Sunday, February 5, 2012

Charles Shields on the Complex and Tortured Kurt Vonnegut in "And So It Goes"


In 1969, at the height of the Vietnam War, a science-fiction writer named Kurt Vonnegut published a surreal novel named “Slaughterhouse-Five,” based on his experiences surviving the firebombing of Dresden during World War II and satirizing the absurdity of war. The book made Vonnegut, a grizzled journeyman writer pushing 50, into a “counterculture guru” and one of the most famous authors in America.

In his scintillating biography, “And So It Goes: Kurt Vonnegut, A Life” (Holt, 528 pp., $30), the writer Charles J. Shields follows Vonnegut’s path from an unhappy childhood in Depression-era Indianapolis to the horrors of World War II and his struggles as a writer. Writing the first Vonnegut biography, Shields adeptly sifts through a mountain of material and interviews with Vonnegut’s family, friends and rivals to create a complicated portrait of an impoverished hack writer who became a prominent author and national cult figure. Vonnegut was a crank, was principled, and was both a miserable father and an inspiring teacher, while being battered by lifelong depression up to his death in 2007. Shields argues persuasively for Vonnegut’s place in the American literary canon.

Shields, 60, is the author of “Mockingbird,” his acclaimed biography of the novelist Harper Lee. He spoke with freelance writer Dylan Foley by phone from his home in Barboursville, Va.
Q. Why did you decide to write a biography of Vonnegut?

A. I was in college in the late 1960s. I was draft eligible. The Vietnam War was going and “Slaughterhouse-Five” broke over like a storm. All of a sudden, there was a book that reflected our bewilderment and disorientation, and confusion over our duty. We were required to sign up for the draft, but we would say to each other, “Would we fight? And for what?” The book addressed all that.
I was surprised that there wasn’t a biography. Vonnegut had been writing for 50 years and had 14 books in print. What man was behind these books?

Q. You explore the many layers to Vonnegut’s personality and his hypocrisies. What did you find?

A. His kids often said that he could be a cruel and scary father. Vonnegut was a man who was an aggrieved person. When I first interviewed him, I was amazed that Vonnegut, who was old enough to be my father, had such issues with his own long-dead father.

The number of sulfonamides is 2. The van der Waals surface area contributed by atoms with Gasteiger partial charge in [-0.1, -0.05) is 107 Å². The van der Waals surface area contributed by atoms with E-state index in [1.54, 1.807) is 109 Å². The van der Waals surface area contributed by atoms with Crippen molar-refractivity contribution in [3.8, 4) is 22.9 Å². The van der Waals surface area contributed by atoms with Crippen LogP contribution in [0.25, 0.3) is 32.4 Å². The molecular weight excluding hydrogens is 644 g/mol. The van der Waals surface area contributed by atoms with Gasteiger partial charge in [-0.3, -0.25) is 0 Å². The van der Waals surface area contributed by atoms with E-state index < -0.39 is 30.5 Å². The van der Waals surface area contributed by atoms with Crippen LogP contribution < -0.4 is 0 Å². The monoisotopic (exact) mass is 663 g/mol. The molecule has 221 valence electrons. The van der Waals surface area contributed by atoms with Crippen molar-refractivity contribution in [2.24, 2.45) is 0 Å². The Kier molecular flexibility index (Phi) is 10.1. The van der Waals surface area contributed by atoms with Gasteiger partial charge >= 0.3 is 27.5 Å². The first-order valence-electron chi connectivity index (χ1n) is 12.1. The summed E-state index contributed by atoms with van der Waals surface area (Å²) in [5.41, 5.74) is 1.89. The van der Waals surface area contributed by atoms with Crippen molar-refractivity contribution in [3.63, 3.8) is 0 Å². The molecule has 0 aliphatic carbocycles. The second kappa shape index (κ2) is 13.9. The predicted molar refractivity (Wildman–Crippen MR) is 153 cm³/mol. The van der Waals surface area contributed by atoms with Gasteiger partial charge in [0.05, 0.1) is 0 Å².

Vonnegut was forever on the cusp of full adulthood. That is why he related so well to his readers.
When I met people who knew Vonnegut, I felt like I was getting reports on different people. One person would say, “He was so witty and asked me about my writing.” Another would say, “I think he was loaded during his lecture.”

Q. Mental illness and depression play a big role in this biography. How?

A. Vonnegut was both intrigued and deeply worried about mental illness. He thought it might have something to do with creativity. When he finally went in for counseling, he said to his son, “I hope they don’t talk me out of being creative.” Vonnegut was also worried about passing it on. He saw both his mother and son crack up. He wondered: Was it a curse or a gift?

Q. You had great access, interviewing five of his six children and dozens of other people, but his son Mark stopped you from quoting Vonnegut’s letters. Why?

A. I never got a reason. The word that came down was just “no.” It might have been because Mark Vonnegut had an unsatisfactory relationship with his father. He might not have wanted to open old wounds.

Q. How do you view Kurt Vonnegut after writing about him for five years?
A. Kurt? I’m very fond of him. I admire his devotion as a writer. Most people in his situation would have given up. What he did was an inspiration, and he might inspire other writers, showing you have to pay your dues.

Please check out my interview with Kurt Vonnegut's son Mark on his memoir that came out in late 2010: